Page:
Literature Study GuidesThe Second SexVolume 1 Part 2 Chapter 4 Summary

The Second Sex | Study Guide

Simone de Beauvoir

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The Second Sex | Volume 1, Part 2, Chapter 4 : Facts and Myths (History) | Summary



As economic, social, and political life change, women continue to suffer. Christian ideology regulates women's lives, specifically their positions in the Church and in marriage. Saint Paul writes: "For the husband is the head of the wife, even as Christ is the head of the church." Woman become the most dangerous temptation. The story of the Virgin birth acknowledges that the woman's body is dirty and a place of sin. The only marriage recognized by canon law is one by dowry. Thus women are rendered helpless. If a woman with children is widowed, she becomes their tutor, and her dowry, their patrimony.

Through the Middle Ages (c. 6th–16th centuries), women's privileges and rights fluctuate across cultures. German families are strong, and the organization is somewhere between matrilineal and patrilineal. Women are powerless and sold into marriage; however, they inherit their dowries and are equal partners in marriage. Some women are priestesses and prophets—thus, presumably, beneficiaries of educations superior to those of men. Things are worse among the Carolingians and Merovingians of modern-day France: polygamy is tolerated, and women can be forced to marry without consent. They can also be repudiated by husbands who hold the right of life or death over them. Women who bear many children are celebrated, but they lose all worth when their childbearing years end.

Around the 11th century the feudal system accepts women's succession as head of her household. Military service, however, was required of vassals, so a woman still needs a male guardian to hold her fiefdom—a plot of land granted to vassals in return for labor. Her domain is not her property, but instead belongs to the local lord, as does she and her children, who are to be turned over to him as vassals. In a warlike culture in which women are scorned—and horses preferred—women share the activities of men. Women ride horses and participate in hunts. Such ladies of the manor, called "viragoes," are admired, Beauvoir says, because "they behave exactly like men ... greedy, treacherous, and cruel."

Equality between men and women happens, however, when "service of the fief" is "converted to a monetary fee." Since men and women could be taxed identically, both sexes are considered equal. In the countries of Italy, Switzerland, and Germany, women remain subject to wardship. French and German women, unmarried or widowed, have the same rights as men. Still, a married woman remains subject to her husband's guardianship.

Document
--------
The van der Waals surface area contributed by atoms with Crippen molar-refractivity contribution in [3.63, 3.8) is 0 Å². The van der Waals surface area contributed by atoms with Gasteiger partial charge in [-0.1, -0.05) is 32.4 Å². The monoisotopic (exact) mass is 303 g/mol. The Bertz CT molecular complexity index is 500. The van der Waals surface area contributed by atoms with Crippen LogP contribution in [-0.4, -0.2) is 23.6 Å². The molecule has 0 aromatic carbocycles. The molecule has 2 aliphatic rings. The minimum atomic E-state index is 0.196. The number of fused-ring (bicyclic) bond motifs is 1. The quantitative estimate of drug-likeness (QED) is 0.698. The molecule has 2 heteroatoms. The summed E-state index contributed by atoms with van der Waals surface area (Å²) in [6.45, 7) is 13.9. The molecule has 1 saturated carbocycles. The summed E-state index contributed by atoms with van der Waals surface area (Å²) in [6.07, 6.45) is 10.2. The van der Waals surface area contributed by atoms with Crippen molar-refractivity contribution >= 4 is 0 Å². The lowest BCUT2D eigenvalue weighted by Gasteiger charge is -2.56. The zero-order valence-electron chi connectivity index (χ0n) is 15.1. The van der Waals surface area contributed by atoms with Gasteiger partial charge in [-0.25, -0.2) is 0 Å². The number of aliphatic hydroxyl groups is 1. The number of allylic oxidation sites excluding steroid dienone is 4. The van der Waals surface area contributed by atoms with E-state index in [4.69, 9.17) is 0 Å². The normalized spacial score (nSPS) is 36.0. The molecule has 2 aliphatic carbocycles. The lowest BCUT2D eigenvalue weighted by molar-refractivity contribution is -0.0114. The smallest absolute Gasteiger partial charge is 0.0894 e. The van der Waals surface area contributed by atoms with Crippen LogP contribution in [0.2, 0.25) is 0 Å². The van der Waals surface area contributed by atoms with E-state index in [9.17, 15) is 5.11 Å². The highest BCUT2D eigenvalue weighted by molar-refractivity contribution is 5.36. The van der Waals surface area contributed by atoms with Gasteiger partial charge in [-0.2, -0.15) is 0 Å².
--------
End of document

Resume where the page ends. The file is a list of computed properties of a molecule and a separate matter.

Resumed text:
The chapter ends with observations by writers from the 16th-18th centuries, both men and women, who attempt to come to grips with the unequal and unbalanced circumstances of the lives of men and women. Awareness and the will to change surface in the writing of a growing number of emancipated men and women.


Beauvoir states, "the woman most fully integrated into society is the one with the fewest privileges." And in common law as well as feudal law, the only true emancipation for women is outside of marriage. What was true for the privileged class was not necessarily the case for the class of released serfs. With the abolishment of serfdom, rural communities developed in which spouses lived on equal footing, each doing work to sustain the family. In environments of this nature—across time and cultures—women won autonomy because they had viable economic and social roles.

In this observation, the reader finds the repetition of the key theme: the idea that women's emancipation comes not with idleness and luxury—so-called material blessings—but from the work of her hands, her willing partnership that depends upon work equal to that of men in order to sustain life. At the same time, it is the wealthy woman who pays for her idleness with submission. And, if the reader is to draw conclusions from the historical narrative, one would be that not only does the women pay with her life, but with her divorce from life itself. The uncomfortable corollary is the male resentment of women, their fear of women, the belief that women fake submission in order to trap men into taking care of them and that women are manipulative and scheming.

Even if people believe in historical notions of progress, and see some elements of women's lives improving in the historical narrative, the 16th century is marked by a turn against women. Beauvoir states, "European codes ... were unfavorable to ... woman, and all ... countries recognized private property and the family." Prostitution remained an important part of society. Wives remained in servitude to the family, and public women kept the male population honest. "Getting rid of prostitutes," according to Saint Augustine, would "trouble society by dissoluteness."

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